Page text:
Avalanche Problem 2: Wind Slab
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The winds picked up Sunday night as the storm tapered off, and continued all day yesterday, with gusts in the 40's.  With 10-18" of new snow available for transport, wind slabs have formed near treeline and above.  Wind slabs usually have firm or smooth surfaces, and form on the lee of ridgelines, gullies, and other terrain features capable of catching snow from the wind.  Be on the lookout today for steep slopes with recent deposits of wind drifted snow.  Any wind slab avalanche would be small, but has the potential of stepping down into older layers creating a larger, more destructive avalanche.  Be aware of terrain traps and ground hazards, which would make even a small avalanche have big consequences.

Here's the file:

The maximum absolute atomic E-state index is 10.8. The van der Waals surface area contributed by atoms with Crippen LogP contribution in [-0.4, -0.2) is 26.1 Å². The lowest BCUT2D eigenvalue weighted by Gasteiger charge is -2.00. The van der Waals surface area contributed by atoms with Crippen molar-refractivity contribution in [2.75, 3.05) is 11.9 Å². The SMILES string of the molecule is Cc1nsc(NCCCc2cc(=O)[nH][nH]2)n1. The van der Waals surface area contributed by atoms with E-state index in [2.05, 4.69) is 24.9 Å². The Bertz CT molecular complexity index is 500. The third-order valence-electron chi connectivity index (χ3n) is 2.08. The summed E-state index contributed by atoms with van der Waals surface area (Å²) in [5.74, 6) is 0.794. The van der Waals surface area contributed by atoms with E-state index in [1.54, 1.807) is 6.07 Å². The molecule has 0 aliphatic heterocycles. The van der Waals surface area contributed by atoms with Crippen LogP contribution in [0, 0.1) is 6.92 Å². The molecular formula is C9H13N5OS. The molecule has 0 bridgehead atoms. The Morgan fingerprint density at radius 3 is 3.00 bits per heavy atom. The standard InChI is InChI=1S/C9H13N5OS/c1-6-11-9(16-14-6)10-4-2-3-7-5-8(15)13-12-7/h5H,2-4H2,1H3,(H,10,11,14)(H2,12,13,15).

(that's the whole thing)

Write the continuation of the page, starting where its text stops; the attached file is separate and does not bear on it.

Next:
advisory discussion

It finally feels like winter in the mountains after this weekend's storm!  Traveling on your boards is finally possible in certain places, though thin coverage and excessive ground hazards remain. Though getting up to the areas where persistent slab instability does exist is still a chore, it is important to know that these are the places with the most avalanche danger today.  Persistent slab instability can be found on specific steep, N-E facing slopes above treeline, including where crossloaded gullies and terrain features.  These are places where slabs from before this weekend storm sit above weak sugary facets at the ground level.  It may be tricky to identify exactly where this structure exists, so it is worth your while to dig into the snow.  Look for a weak snowpack structure like the one in the picture below, which was taken Saturday just before the storm rolled in.